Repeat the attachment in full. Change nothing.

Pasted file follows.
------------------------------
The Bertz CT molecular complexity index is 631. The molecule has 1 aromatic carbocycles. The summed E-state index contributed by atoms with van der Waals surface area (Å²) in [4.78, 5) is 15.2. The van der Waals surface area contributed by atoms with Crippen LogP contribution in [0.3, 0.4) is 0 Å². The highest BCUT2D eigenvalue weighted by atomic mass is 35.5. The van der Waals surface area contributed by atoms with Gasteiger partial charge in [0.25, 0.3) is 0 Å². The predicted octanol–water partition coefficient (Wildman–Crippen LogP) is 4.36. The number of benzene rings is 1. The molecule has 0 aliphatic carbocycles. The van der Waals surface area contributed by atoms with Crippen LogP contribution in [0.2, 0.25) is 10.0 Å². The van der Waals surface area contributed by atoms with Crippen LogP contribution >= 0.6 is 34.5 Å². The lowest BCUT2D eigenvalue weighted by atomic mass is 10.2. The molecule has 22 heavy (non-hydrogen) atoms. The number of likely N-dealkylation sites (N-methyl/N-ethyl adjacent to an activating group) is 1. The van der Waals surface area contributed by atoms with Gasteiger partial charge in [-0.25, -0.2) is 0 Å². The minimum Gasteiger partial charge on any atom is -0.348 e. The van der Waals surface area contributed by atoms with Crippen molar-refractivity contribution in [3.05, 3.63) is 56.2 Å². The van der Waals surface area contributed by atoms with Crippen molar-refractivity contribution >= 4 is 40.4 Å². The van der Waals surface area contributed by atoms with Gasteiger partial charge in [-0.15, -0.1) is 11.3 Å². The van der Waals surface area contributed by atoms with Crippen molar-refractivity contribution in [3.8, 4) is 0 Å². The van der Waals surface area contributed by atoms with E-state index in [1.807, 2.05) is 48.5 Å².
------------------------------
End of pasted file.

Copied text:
The Bertz CT molecular complexity index is 631. The molecule has 1 aromatic carbocycles. The summed E-state index contributed by atoms with van der Waals surface area (Å²) in [4.78, 5) is 15.2. The van der Waals surface area contributed by atoms with Crippen LogP contribution in [0.3, 0.4) is 0 Å². The highest BCUT2D eigenvalue weighted by atomic mass is 35.5. The van der Waals surface area contributed by atoms with Gasteiger partial charge in [0.25, 0.3) is 0 Å². The predicted octanol–water partition coefficient (Wildman–Crippen LogP) is 4.36. The number of benzene rings is 1. The molecule has 0 aliphatic carbocycles. The van der Waals surface area contributed by atoms with Crippen LogP contribution in [0.2, 0.25) is 10.0 Å². The van der Waals surface area contributed by atoms with Crippen LogP contribution >= 0.6 is 34.5 Å². The lowest BCUT2D eigenvalue weighted by atomic mass is 10.2. The molecule has 22 heavy (non-hydrogen) atoms. The number of likely N-dealkylation sites (N-methyl/N-ethyl adjacent to an activating group) is 1. The van der Waals surface area contributed by atoms with Gasteiger partial charge in [-0.25, -0.2) is 0 Å². The minimum Gasteiger partial charge on any atom is -0.348 e. The van der Waals surface area contributed by atoms with Crippen molar-refractivity contribution in [3.05, 3.63) is 56.2 Å². The van der Waals surface area contributed by atoms with Crippen molar-refractivity contribution >= 4 is 40.4 Å². The van der Waals surface area contributed by atoms with Gasteiger partial charge in [-0.15, -0.1) is 11.3 Å². The van der Waals surface area contributed by atoms with Crippen molar-refractivity contribution in [3.8, 4) is 0 Å². The van der Waals surface area contributed by atoms with E-state index in [1.807, 2.05) is 48.5 Å².